Road to Zanzibar (1941)

89-90 mins | Comedy | 11 April 1941

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HISTORY

An article in HR reported that wrestlers George Zaharias, Jim Londos, Hardboiled Haggerty and Golden Terror protested the scene of the wrestling match between "Fearless Frazier" and the gorilla in the film because they felt it belittled the wrestling profession. According to modern sources, the original screenplay was titled Find Colonel Fawcett . In her autobiography, Dorothy Lamour noted that on 7 May 1941, Hollywood cameramen voted her one of the "Ten Best Undressed Women" because of her costume in this film, in which she wears only leaves, and also indicated that Harry Ray did her makeup and Barney Dean wrote special "gags" for the film. The success of Paramount's first "Road" picture, Road to Singapore , starring Bing Crosby, Bob Hope and Dorothy Lamour, prompted this second production, which includes Hope and Crosby's "pattycake" gag, a trademark in their "Road" pictures. For more information on the series, see the entry for Road to Singapore in AFI Catalog of Feature Films, 1931-40 ; ... More Less

An article in HR reported that wrestlers George Zaharias, Jim Londos, Hardboiled Haggerty and Golden Terror protested the scene of the wrestling match between "Fearless Frazier" and the gorilla in the film because they felt it belittled the wrestling profession. According to modern sources, the original screenplay was titled Find Colonel Fawcett . In her autobiography, Dorothy Lamour noted that on 7 May 1941, Hollywood cameramen voted her one of the "Ten Best Undressed Women" because of her costume in this film, in which she wears only leaves, and also indicated that Harry Ray did her makeup and Barney Dean wrote special "gags" for the film. The success of Paramount's first "Road" picture, Road to Singapore , starring Bing Crosby, Bob Hope and Dorothy Lamour, prompted this second production, which includes Hope and Crosby's "pattycake" gag, a trademark in their "Road" pictures. For more information on the series, see the entry for Road to Singapore in AFI Catalog of Feature Films, 1931-40 ; F3.3790. More Less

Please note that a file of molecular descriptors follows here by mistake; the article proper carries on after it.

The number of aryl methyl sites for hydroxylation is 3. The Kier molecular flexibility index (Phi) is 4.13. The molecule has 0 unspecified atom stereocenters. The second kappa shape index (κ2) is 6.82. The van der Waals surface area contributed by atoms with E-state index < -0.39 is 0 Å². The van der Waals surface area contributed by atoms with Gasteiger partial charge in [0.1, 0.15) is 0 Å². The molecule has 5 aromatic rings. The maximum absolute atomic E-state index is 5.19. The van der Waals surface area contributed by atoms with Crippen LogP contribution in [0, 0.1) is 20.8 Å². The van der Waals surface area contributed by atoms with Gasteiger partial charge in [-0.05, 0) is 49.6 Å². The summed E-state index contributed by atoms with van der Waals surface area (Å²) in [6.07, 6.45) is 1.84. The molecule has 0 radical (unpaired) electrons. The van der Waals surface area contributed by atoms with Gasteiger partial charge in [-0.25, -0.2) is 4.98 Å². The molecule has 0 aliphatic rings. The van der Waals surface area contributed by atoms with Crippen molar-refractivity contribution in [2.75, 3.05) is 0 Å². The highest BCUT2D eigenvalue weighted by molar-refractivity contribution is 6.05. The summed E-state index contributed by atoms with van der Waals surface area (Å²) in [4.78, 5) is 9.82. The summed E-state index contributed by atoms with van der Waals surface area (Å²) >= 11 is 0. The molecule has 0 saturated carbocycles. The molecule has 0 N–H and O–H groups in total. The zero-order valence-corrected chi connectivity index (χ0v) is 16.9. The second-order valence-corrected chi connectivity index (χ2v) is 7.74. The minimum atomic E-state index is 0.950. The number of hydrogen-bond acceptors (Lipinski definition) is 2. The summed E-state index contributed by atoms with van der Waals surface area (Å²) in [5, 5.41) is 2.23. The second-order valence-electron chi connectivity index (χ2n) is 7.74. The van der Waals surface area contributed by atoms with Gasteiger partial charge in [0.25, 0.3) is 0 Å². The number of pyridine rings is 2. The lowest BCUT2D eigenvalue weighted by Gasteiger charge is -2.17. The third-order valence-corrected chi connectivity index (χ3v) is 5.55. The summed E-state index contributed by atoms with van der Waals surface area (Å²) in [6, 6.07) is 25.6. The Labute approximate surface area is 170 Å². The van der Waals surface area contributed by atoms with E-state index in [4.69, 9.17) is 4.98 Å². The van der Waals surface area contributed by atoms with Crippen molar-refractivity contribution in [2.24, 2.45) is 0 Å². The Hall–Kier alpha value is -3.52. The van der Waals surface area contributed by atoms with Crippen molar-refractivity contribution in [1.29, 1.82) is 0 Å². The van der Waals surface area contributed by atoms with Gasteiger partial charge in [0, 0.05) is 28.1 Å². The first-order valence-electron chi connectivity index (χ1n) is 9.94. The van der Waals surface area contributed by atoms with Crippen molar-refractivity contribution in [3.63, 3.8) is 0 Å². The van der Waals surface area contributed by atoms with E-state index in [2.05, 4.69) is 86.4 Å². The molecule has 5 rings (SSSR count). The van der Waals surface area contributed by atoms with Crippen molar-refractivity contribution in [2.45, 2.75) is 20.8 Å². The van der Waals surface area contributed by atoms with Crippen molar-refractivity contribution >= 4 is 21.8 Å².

SOURCE CITATIONS
SOURCE
DATE
PAGE
Box Office
15 Mar 1941.
---
Daily Variety
11-Mar-41
---
Film Daily
10 Apr 1941.
---
Hollywood Reporter
11 Mar 41
p. 3.
Hollywood Reporter
10 Apr 41
p. 4.
Motion Picture Herald
15 Mar 1941.
---
Motion Picture Herald Product Digest
8 Mar 41
p. 73.
New York Times
10 Apr 41
p. 29.
Variety
12 Mar 41
p. 14.
CAST
PRODUCTION CREDITS
NAME
PARENT COMPANY
PRODUCTION COMPANY
DISTRIBUTION COMPANY
NAME
CREDITED AS
CREDIT
DIRECTORS
Asst dir
PRODUCERS
Exec prod
Prod
WRITERS
Story
Story
PHOTOGRAPHY
Dir of photog
ART DIRECTORS
Art dir
Art dir
FILM EDITOR
COSTUMES
Cost
MUSIC
Mus dir
Mus adv
DANCE
Mus numbers staged by
MAKEUP
SOURCES
SONGS
"You're Dangerous," "You Lucky People, You," "It's Always You," "African Etude," "Birds of a Feather" and "Road to Zanzibar," music by James Van Heusen, lyrics by Johnny Burke.
DETAILS
Series:
Release Date:
11 April 1941
Production Date:
23 November--late December 1940
Copyright Claimant:
Paramount Pictures, Inc.
Copyright Date:
22 April 1941
Copyright Number:
LP10409
Physical Properties:
Sound
Western Electric Mirrophonic Recording
Black and White
Duration(in mins):
89-90
Length(in feet):
8,460
Length(in reels):
9
Country:
United States
Passed by NBR:
No
SYNOPSIS